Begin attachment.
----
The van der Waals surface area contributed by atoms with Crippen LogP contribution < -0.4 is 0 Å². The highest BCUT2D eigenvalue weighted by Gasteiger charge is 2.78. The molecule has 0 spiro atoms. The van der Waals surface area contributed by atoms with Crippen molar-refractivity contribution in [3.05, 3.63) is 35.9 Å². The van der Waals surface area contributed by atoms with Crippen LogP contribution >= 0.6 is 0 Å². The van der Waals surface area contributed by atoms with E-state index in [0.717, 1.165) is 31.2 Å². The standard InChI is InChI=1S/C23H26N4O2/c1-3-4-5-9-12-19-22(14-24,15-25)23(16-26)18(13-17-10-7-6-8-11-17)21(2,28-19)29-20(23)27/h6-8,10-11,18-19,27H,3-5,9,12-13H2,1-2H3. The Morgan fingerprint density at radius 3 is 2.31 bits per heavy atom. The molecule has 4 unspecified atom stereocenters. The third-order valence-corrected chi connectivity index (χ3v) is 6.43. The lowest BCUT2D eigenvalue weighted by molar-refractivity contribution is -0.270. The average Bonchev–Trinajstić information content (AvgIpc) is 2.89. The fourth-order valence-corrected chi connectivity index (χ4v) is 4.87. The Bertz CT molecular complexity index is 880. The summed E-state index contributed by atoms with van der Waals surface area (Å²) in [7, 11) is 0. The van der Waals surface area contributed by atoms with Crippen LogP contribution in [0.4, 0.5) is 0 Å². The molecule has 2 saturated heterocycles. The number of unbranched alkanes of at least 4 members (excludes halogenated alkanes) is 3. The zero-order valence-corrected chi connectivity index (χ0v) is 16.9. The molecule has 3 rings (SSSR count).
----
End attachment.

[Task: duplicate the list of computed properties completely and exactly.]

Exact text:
The van der Waals surface area contributed by atoms with Crippen LogP contribution < -0.4 is 0 Å². The highest BCUT2D eigenvalue weighted by Gasteiger charge is 2.78. The molecule has 0 spiro atoms. The van der Waals surface area contributed by atoms with Crippen molar-refractivity contribution in [3.05, 3.63) is 35.9 Å². The van der Waals surface area contributed by atoms with Crippen LogP contribution >= 0.6 is 0 Å². The van der Waals surface area contributed by atoms with E-state index in [0.717, 1.165) is 31.2 Å². The standard InChI is InChI=1S/C23H26N4O2/c1-3-4-5-9-12-19-22(14-24,15-25)23(16-26)18(13-17-10-7-6-8-11-17)21(2,28-19)29-20(23)27/h6-8,10-11,18-19,27H,3-5,9,12-13H2,1-2H3. The Morgan fingerprint density at radius 3 is 2.31 bits per heavy atom. The molecule has 4 unspecified atom stereocenters. The third-order valence-corrected chi connectivity index (χ3v) is 6.43. The lowest BCUT2D eigenvalue weighted by molar-refractivity contribution is -0.270. The average Bonchev–Trinajstić information content (AvgIpc) is 2.89. The fourth-order valence-corrected chi connectivity index (χ4v) is 4.87. The Bertz CT molecular complexity index is 880. The summed E-state index contributed by atoms with van der Waals surface area (Å²) in [7, 11) is 0. The van der Waals surface area contributed by atoms with Crippen LogP contribution in [0.4, 0.5) is 0 Å². The molecule has 2 saturated heterocycles. The number of unbranched alkanes of at least 4 members (excludes halogenated alkanes) is 3. The zero-order valence-corrected chi connectivity index (χ0v) is 16.9. The molecule has 3 rings (SSSR count).